The influence of CD4+ CD25+ Foxp3+ regulatory T cells on the immune response to rotavirus infection

Bumseok Kim, Ningguo Feng, Carlos F. Narváez, Xiaosong He, Seong Kug Eo, Chae Woong Lim, Harry B. Greenberg

Research output: Contribution to journalArticlepeer-review

28 Scopus citations


Rotavirus (RV) infection of the intestine is the major cause of severe dehydrating diarrhea in infants around the world. Although protective immunity against RV, especially acquired B and T-cell responses, has been extensively studied, our understanding of RV immunity remains incomplete. In addition, the interaction between various protective immune mechanisms in the gut and specific enteric immune suppressor systems that normally exert a regulatory function on mucosal immunity has not been extensively investigated. Among the candidate suppressor systems, we hypothesized that CD4+ CD25+ Foxp3+ regulatory T (Treg) cells may play a role in modulating RV immunity since such cells are naturally present in large numbers in the intestine and function nonspecifically. Here we demonstrate that neonatal murine RV (EC) infection induces an expansion of the Treg cell population and the magnitude of the T cell mediated immune response is modulated by Treg cells. Accordingly, when natural Treg cells in neonatal mice were depleted before virus infection, both CD4+ and CD8+ T-cell responses to RV, such as proliferation and IFN-γ secretion, were enhanced in mesenteric lymph nodes (MLNs) and the spleen. Interestingly, increased proliferation of CD19+ B cells from Treg cell depleted animals was also observed. Finally, we analyzed the in vivo effect of the Treg cell depletion on diarrheal disease, virus shedding and IgA RV-specific response. Treg cell depletion did not affect these functions. Our studies of immune modulatory Treg cells in the RV infection model may promote a better understanding of the basis for RV immunity as well as providing valuable clues for the development of more immunogenic RV vaccines.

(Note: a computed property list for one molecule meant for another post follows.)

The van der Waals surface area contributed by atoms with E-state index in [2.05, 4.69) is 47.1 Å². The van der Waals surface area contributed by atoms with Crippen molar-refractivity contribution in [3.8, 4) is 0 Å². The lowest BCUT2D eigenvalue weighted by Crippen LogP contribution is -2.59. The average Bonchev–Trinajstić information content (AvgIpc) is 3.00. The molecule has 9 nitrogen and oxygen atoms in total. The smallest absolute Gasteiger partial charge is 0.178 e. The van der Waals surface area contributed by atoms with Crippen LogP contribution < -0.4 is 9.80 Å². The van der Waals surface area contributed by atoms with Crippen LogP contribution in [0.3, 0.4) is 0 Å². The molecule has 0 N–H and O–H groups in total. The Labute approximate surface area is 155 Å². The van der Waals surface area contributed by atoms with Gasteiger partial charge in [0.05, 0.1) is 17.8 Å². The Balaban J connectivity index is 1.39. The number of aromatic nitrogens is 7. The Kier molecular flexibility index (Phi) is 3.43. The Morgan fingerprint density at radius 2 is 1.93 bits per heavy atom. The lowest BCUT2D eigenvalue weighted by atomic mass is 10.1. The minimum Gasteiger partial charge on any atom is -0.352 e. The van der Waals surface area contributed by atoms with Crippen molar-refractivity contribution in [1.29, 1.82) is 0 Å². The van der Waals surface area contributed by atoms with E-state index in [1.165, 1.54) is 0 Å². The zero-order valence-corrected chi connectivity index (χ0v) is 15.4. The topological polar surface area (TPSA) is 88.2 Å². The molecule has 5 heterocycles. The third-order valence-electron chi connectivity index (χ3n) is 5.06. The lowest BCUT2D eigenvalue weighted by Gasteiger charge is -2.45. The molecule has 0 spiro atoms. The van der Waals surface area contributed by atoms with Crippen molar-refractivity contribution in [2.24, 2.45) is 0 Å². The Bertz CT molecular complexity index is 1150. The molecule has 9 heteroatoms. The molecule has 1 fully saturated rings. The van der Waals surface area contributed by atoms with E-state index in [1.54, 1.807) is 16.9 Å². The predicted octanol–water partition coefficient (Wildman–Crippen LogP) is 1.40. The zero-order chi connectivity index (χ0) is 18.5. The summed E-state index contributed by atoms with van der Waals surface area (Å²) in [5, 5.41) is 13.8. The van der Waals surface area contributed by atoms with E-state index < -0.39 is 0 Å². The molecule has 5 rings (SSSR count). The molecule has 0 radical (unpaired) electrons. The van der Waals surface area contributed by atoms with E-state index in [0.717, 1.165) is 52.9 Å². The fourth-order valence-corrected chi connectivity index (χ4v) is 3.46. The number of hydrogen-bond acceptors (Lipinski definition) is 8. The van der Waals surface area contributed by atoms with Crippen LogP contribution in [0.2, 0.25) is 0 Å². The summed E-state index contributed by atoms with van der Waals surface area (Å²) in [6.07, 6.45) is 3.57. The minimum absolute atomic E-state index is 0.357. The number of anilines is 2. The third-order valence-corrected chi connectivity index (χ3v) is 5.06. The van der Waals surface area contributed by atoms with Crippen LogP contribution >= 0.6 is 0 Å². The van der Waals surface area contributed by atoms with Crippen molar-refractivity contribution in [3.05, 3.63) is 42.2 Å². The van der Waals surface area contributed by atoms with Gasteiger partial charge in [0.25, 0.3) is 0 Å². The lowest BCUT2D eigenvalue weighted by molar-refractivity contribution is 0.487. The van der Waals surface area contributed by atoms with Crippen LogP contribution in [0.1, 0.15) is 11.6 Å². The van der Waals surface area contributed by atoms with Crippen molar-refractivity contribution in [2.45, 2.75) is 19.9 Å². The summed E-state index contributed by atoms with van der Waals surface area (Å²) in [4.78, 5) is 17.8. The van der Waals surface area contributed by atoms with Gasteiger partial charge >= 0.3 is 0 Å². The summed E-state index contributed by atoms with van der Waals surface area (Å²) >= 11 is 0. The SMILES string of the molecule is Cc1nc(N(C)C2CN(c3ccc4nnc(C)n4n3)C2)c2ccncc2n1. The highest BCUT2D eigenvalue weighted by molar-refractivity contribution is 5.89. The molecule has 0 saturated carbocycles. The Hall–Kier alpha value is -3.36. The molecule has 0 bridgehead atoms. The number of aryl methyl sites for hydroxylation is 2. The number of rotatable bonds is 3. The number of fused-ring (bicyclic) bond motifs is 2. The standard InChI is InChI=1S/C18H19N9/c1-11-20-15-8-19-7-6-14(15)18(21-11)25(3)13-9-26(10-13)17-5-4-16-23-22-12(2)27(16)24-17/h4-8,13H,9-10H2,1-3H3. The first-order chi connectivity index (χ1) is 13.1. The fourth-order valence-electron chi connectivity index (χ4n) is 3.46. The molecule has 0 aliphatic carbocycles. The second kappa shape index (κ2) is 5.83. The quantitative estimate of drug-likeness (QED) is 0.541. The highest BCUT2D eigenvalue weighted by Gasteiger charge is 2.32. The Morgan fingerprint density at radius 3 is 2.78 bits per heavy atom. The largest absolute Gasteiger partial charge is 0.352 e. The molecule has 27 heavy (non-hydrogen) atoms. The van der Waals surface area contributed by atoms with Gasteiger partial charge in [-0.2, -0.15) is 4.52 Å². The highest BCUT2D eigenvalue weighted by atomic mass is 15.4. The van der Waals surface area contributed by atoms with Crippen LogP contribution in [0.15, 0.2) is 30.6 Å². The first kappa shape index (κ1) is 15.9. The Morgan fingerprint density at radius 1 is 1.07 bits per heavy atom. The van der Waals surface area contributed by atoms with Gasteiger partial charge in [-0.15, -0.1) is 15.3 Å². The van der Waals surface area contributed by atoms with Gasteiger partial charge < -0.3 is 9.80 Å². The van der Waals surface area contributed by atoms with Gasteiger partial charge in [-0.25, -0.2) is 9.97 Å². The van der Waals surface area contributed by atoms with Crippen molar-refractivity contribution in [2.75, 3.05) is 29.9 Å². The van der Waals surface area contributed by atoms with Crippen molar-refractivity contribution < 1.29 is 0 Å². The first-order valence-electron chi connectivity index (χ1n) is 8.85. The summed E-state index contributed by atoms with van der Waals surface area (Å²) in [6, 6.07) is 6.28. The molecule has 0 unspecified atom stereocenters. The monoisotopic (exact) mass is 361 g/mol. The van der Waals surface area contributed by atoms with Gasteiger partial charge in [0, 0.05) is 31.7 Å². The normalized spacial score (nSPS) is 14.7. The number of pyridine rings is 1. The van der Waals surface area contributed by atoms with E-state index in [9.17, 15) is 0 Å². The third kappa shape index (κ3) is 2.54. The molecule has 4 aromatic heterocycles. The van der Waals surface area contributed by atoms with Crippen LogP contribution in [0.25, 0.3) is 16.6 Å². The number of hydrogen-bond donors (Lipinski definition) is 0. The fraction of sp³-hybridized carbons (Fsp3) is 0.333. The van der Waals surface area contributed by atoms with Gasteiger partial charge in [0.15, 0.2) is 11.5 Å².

Original languageEnglish (US)
Pages (from-to)5601-5611
Number of pages11
Issue number44
StatePublished - Oct 16 2008
Externally publishedYes


  • Regulatory T cell
  • Rotavirus
  • Vaccines

ASJC Scopus subject areas

  • Immunology and Microbiology(all)
  • Infectious Diseases
  • Public Health, Environmental and Occupational Health
  • veterinary(all)
  • Molecular Medicine


Dive into the research topics of 'The influence of CD4<sup>+</sup> CD25<sup>+</sup> Foxp3<sup>+</sup> regulatory T cells on the immune response to rotavirus infection'. Together they form a unique fingerprint.

Cite this